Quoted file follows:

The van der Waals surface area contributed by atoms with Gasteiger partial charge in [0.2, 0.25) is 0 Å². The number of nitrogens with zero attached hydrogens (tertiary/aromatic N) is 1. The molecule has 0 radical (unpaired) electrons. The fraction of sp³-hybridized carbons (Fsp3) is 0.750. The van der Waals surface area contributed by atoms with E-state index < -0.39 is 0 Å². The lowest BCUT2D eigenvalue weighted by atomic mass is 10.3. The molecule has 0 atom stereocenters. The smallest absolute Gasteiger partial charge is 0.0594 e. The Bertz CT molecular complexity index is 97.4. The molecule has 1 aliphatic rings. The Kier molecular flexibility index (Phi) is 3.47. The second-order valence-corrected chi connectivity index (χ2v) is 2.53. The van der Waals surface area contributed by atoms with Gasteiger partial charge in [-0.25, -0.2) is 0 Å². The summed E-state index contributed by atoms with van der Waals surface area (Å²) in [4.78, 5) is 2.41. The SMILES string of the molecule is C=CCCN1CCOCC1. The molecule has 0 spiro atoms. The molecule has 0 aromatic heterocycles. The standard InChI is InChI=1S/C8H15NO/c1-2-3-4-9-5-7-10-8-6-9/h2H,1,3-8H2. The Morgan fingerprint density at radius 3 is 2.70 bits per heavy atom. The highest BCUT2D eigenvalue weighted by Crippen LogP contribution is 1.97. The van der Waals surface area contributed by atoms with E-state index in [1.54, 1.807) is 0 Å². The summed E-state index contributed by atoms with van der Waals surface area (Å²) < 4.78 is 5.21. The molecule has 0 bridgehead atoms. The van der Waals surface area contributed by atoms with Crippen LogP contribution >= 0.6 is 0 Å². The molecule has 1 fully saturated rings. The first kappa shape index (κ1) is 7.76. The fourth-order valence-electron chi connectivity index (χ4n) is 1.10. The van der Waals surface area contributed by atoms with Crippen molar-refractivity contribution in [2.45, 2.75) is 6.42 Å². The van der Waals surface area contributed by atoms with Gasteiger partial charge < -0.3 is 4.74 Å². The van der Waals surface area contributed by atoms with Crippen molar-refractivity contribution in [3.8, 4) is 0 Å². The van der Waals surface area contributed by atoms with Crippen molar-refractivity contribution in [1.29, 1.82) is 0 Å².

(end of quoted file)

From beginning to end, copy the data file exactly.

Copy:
The van der Waals surface area contributed by atoms with Gasteiger partial charge in [0.2, 0.25) is 0 Å². The number of nitrogens with zero attached hydrogens (tertiary/aromatic N) is 1. The molecule has 0 radical (unpaired) electrons. The fraction of sp³-hybridized carbons (Fsp3) is 0.750. The van der Waals surface area contributed by atoms with E-state index < -0.39 is 0 Å². The lowest BCUT2D eigenvalue weighted by atomic mass is 10.3. The molecule has 0 atom stereocenters. The smallest absolute Gasteiger partial charge is 0.0594 e. The Bertz CT molecular complexity index is 97.4. The molecule has 1 aliphatic rings. The Kier molecular flexibility index (Phi) is 3.47. The second-order valence-corrected chi connectivity index (χ2v) is 2.53. The van der Waals surface area contributed by atoms with Gasteiger partial charge in [-0.25, -0.2) is 0 Å². The summed E-state index contributed by atoms with van der Waals surface area (Å²) in [4.78, 5) is 2.41. The SMILES string of the molecule is C=CCCN1CCOCC1. The molecule has 0 spiro atoms. The molecule has 0 aromatic heterocycles. The standard InChI is InChI=1S/C8H15NO/c1-2-3-4-9-5-7-10-8-6-9/h2H,1,3-8H2. The Morgan fingerprint density at radius 3 is 2.70 bits per heavy atom. The highest BCUT2D eigenvalue weighted by Crippen LogP contribution is 1.97. The van der Waals surface area contributed by atoms with E-state index in [1.54, 1.807) is 0 Å². The summed E-state index contributed by atoms with van der Waals surface area (Å²) < 4.78 is 5.21. The molecule has 0 bridgehead atoms. The van der Waals surface area contributed by atoms with Crippen LogP contribution >= 0.6 is 0 Å². The molecule has 1 fully saturated rings. The first kappa shape index (κ1) is 7.76. The fourth-order valence-electron chi connectivity index (χ4n) is 1.10. The van der Waals surface area contributed by atoms with Crippen molar-refractivity contribution in [2.45, 2.75) is 6.42 Å². The van der Waals surface area contributed by atoms with Gasteiger partial charge < -0.3 is 4.74 Å². The van der Waals surface area contributed by atoms with Crippen molar-refractivity contribution in [3.8, 4) is 0 Å². The van der Waals surface area contributed by atoms with Crippen molar-refractivity contribution in [1.29, 1.82) is 0 Å².